willingness to take chances outside the usual Guster formula. Sure,
there's plenty of classic Guster tunage, like the catchy single
"One Man Wrecking Machine," the banjo-plucking stomper
"The Captain," and piano-driven rambler "Manifest
Destiny," but there's also the wandering epic "Ruby Falls,"
a grand ballad that stretches for over seven minutes -- an unheard
of length for a Guster song.
the album was produced essentially in two parts. "Half the
tracks we produced ourselves," he said. "We would be playing
as a band together and say 'Let's cut the track.' We stretched things
out, and there were a lot of songs that were our own indulgences."
As with Keep
It Together, the band played the first set of songs for the
folks at their label, Reprise, and once again, the label wanted
more material. Ron Aniello, who worked on Keep It Together,
was brought in and spent five months with the band. "We agreed
that it would be good to have some more songs in the kitty,"
Pisapia said, "and it was nice to have another ear to bounce
stuff off of.
going for a real classic sound when we made this record. Everyone
is a huge fan of The Beatles and The Kinks and Bob Dylan and Neil
Young. There are magical moments that happen in the studio, and
as was we get older, it's important for us to be part of a record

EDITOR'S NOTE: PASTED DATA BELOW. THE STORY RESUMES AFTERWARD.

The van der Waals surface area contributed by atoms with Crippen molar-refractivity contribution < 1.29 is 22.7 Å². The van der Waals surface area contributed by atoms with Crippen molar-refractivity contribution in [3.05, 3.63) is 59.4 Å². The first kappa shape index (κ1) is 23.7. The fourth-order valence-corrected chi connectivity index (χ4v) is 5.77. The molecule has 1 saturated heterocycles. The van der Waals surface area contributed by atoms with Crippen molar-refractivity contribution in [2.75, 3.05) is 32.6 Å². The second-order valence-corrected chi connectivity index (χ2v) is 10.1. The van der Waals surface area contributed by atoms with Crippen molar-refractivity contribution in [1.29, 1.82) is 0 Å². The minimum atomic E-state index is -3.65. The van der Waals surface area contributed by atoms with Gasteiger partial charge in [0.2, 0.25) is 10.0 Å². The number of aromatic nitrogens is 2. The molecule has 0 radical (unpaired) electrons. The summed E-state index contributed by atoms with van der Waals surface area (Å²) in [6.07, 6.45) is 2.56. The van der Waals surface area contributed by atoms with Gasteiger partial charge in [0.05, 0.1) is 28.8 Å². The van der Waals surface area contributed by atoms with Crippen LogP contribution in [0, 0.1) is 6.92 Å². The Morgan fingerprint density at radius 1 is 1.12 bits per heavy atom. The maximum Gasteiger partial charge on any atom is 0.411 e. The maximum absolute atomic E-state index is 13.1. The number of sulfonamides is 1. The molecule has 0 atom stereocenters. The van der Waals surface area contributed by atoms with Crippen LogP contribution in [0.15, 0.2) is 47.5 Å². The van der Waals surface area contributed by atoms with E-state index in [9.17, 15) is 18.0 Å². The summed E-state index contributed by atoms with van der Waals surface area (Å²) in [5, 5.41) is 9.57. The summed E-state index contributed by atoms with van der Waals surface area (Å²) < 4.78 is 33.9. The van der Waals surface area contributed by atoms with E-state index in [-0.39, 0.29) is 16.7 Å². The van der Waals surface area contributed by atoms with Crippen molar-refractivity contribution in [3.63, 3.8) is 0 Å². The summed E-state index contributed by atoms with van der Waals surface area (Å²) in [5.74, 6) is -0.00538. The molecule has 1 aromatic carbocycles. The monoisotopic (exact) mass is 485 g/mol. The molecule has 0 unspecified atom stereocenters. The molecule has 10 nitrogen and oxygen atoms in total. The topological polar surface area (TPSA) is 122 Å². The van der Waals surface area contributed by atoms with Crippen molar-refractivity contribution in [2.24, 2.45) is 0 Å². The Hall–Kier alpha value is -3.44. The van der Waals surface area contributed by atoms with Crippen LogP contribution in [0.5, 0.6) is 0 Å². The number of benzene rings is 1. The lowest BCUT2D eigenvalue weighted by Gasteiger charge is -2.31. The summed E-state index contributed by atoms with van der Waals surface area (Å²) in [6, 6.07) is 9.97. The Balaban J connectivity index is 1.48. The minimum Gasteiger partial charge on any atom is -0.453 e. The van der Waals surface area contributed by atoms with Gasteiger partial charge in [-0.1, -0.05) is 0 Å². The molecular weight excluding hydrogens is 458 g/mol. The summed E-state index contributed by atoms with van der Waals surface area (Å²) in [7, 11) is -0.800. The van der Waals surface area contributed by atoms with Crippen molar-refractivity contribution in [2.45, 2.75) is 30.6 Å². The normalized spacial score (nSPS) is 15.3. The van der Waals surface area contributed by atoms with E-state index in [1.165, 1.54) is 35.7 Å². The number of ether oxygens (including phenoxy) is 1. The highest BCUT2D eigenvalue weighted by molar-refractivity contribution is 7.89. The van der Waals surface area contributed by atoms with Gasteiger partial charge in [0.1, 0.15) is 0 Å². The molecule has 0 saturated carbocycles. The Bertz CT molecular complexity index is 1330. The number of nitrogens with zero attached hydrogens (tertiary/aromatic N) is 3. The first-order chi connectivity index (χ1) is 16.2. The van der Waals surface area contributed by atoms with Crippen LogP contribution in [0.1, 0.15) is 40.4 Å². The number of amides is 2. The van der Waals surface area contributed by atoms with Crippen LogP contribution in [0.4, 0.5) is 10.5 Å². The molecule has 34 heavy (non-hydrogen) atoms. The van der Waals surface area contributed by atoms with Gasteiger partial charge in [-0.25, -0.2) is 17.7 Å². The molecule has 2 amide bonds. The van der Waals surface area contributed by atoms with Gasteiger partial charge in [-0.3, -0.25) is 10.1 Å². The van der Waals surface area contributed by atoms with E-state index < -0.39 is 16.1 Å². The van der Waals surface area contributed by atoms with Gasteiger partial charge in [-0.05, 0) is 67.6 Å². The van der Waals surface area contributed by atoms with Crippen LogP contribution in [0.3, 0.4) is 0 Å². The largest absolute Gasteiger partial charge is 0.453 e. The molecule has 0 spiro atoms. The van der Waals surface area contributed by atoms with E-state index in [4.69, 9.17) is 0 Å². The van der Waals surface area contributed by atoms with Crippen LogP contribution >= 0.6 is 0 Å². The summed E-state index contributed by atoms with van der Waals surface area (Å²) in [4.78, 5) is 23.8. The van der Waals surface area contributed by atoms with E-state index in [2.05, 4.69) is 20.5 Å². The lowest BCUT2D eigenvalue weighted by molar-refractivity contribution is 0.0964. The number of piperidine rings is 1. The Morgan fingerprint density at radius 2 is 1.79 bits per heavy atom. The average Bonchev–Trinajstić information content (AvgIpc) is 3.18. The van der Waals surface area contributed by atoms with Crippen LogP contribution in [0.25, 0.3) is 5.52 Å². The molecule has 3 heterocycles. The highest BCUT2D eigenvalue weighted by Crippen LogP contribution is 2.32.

that's part of where we are in lives. When we did the second half
of writing, it was challenging coming up with riffs that really
communicated to people in a genuine way without sounding forced.
We struck a good balance."
He's also struck
a balance as a member of Guster. Pisapia said the transition to
becoming "one of the guys" has meant trading one form
of enjoyable exhaustion for another. He looks back fondly at a time
in his life when he had just finished his solo record, had done
a few solo tours mostly overseas, and spent the rest of his time
working 12-hour days as a producer. "I loved it," he said.
"I got wrapped up in a series of production jobs for a year
or two. It was fun and demanding having to be a decision maker or
went out with Guster, it was a like a vacation. I didn't have to
set up my gear, all I had to do was play. Now I have to deal with
the reality of touring so many months a year. That has a different
kind of exhaustion associated with it. It takes something different
out of you."
Copyright © 2006
Tim McMahan. All rights reserved.